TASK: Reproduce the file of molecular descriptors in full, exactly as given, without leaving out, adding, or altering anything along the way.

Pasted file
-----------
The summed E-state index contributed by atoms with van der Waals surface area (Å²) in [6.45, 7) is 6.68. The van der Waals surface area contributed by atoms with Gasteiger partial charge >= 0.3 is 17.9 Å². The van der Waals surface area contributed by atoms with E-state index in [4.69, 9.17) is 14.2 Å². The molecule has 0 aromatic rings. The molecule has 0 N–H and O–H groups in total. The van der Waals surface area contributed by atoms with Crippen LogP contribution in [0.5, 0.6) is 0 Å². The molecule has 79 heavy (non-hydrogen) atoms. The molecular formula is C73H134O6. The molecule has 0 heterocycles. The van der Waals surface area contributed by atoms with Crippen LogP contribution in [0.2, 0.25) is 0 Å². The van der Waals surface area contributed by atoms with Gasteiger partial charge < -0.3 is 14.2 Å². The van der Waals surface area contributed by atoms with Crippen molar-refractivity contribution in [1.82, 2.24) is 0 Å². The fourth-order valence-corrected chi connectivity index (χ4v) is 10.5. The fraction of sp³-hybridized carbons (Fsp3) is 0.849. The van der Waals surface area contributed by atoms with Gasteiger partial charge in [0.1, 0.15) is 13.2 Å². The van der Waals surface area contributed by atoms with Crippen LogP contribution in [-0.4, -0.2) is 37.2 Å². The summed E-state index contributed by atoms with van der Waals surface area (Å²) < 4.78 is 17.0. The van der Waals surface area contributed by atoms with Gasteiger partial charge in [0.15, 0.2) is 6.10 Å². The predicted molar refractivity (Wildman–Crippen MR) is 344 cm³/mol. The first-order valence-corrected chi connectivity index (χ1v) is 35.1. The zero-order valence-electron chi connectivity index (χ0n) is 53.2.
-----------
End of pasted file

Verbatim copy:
The summed E-state index contributed by atoms with van der Waals surface area (Å²) in [6.45, 7) is 6.68. The van der Waals surface area contributed by atoms with Gasteiger partial charge >= 0.3 is 17.9 Å². The van der Waals surface area contributed by atoms with E-state index in [4.69, 9.17) is 14.2 Å². The molecule has 0 aromatic rings. The molecule has 0 N–H and O–H groups in total. The van der Waals surface area contributed by atoms with Crippen LogP contribution in [0.5, 0.6) is 0 Å². The molecule has 79 heavy (non-hydrogen) atoms. The molecular formula is C73H134O6. The molecule has 0 heterocycles. The van der Waals surface area contributed by atoms with Crippen LogP contribution in [0.2, 0.25) is 0 Å². The van der Waals surface area contributed by atoms with Gasteiger partial charge < -0.3 is 14.2 Å². The van der Waals surface area contributed by atoms with Crippen molar-refractivity contribution in [1.82, 2.24) is 0 Å². The fourth-order valence-corrected chi connectivity index (χ4v) is 10.5. The fraction of sp³-hybridized carbons (Fsp3) is 0.849. The van der Waals surface area contributed by atoms with Gasteiger partial charge in [0.1, 0.15) is 13.2 Å². The van der Waals surface area contributed by atoms with Crippen LogP contribution in [-0.4, -0.2) is 37.2 Å². The summed E-state index contributed by atoms with van der Waals surface area (Å²) < 4.78 is 17.0. The van der Waals surface area contributed by atoms with Gasteiger partial charge in [0.15, 0.2) is 6.10 Å². The predicted molar refractivity (Wildman–Crippen MR) is 344 cm³/mol. The first-order valence-corrected chi connectivity index (χ1v) is 35.1. The zero-order valence-electron chi connectivity index (χ0n) is 53.2.